Maurice S. Swanson, Ph.D. is professor of molecular genetics and microbiology at the University of Florida. Swanson studies how genomic microsatellite instability resulting in sequence expansions and repeats are associated with nearly 30 hereditary disorders, including Huntington’s disease, fragile X-associated tremor ataxia syndrome and several types of myotonic dystrophy. Swanson’s lab proposed the RNA-mediated disease model in which mutant DM1 and DM2 mRNAs are trapped in the nucleus and sequester (C)CUG repeat binding proteins that are essential for normal tissue development and maintenance. His lab also identified these sequestered factors as the muscleblind-like (MBNL) proteins. His ongoing efforts are focused on elucidating the normal functions of these proteins as well as investigating whether RNA toxicity has a pathogenic role in other hereditary disorders. Swanson’s research focuses on three main areas: 1) the roles of genomic repetitive elements in embryonic and postnatal development; 2) novel pathomechanisms of neurological diseases caused by the expansion of short tandem repeats (STRs); 3) RNA-based mechanisms of enhanced tissue repair in a mammalian model of optimized regeneration. Swanson earned his doctorate at the University of California, Berkeley.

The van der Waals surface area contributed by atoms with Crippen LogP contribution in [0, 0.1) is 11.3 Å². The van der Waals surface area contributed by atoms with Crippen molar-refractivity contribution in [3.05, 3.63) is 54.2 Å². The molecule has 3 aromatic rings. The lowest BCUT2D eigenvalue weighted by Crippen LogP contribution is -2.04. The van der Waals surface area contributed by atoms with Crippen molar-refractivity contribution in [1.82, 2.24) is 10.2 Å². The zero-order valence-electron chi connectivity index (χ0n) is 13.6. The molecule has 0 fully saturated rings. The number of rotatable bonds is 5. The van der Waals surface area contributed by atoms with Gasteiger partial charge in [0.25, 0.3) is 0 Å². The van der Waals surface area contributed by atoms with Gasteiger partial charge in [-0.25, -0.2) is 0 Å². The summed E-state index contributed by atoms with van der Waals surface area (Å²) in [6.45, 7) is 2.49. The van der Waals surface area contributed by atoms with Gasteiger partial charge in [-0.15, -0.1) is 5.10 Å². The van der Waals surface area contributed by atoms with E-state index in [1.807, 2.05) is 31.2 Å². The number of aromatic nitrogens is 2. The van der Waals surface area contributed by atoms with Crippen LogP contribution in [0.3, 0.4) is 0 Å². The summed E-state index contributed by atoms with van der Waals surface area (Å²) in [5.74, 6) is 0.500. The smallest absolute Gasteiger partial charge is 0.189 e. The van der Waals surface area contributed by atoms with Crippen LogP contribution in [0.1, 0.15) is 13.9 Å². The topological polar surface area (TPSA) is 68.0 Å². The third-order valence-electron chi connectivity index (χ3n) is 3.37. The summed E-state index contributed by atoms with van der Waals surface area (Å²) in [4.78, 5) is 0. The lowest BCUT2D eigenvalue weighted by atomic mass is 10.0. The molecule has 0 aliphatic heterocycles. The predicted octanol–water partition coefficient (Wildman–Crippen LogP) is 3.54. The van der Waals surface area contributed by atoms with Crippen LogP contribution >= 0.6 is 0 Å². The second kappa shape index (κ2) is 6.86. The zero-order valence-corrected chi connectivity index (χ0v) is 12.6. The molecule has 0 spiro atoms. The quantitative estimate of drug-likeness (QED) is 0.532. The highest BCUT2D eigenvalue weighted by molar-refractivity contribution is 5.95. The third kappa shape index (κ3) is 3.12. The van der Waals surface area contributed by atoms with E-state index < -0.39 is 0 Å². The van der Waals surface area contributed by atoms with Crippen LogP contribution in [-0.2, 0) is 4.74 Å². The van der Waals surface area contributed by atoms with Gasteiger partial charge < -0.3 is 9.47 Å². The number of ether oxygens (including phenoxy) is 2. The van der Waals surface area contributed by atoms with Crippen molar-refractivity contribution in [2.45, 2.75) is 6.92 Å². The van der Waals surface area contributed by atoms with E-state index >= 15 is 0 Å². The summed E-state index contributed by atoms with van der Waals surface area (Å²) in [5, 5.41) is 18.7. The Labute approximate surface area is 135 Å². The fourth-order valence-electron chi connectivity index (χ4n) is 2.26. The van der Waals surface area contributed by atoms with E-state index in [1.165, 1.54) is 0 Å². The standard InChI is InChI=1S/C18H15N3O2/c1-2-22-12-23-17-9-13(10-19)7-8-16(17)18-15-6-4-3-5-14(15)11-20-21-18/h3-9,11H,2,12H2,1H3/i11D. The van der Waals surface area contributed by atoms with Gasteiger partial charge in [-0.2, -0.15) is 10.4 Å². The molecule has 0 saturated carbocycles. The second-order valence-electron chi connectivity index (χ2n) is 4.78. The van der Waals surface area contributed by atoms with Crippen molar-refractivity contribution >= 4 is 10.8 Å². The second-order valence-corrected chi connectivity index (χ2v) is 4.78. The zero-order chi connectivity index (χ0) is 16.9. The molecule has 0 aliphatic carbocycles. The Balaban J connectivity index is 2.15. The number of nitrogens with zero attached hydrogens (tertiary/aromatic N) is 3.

Tandem Repeats in RNA Processing and Disease
More than half of the human genome consists of repetitive DNA sequences including both interspersed transposable elements and tandem repeats (TRs). Short tandem repeats (STRs), or microsatellites, are 1-6 bp in length, comprise ~3% of the human genome and are highly unstable genetic elements and thus polymorphic in the general population. While STR expansions cause more than 60 hereditary neurological and neuromuscular diseases, these expansion mutations have also provided novel mechanistic insights into RNA processing, localization and translation. Here, we discuss recent studies focused on the cell type specific impacts of STR expansions on the developmental regulation of RNA alternative splicing.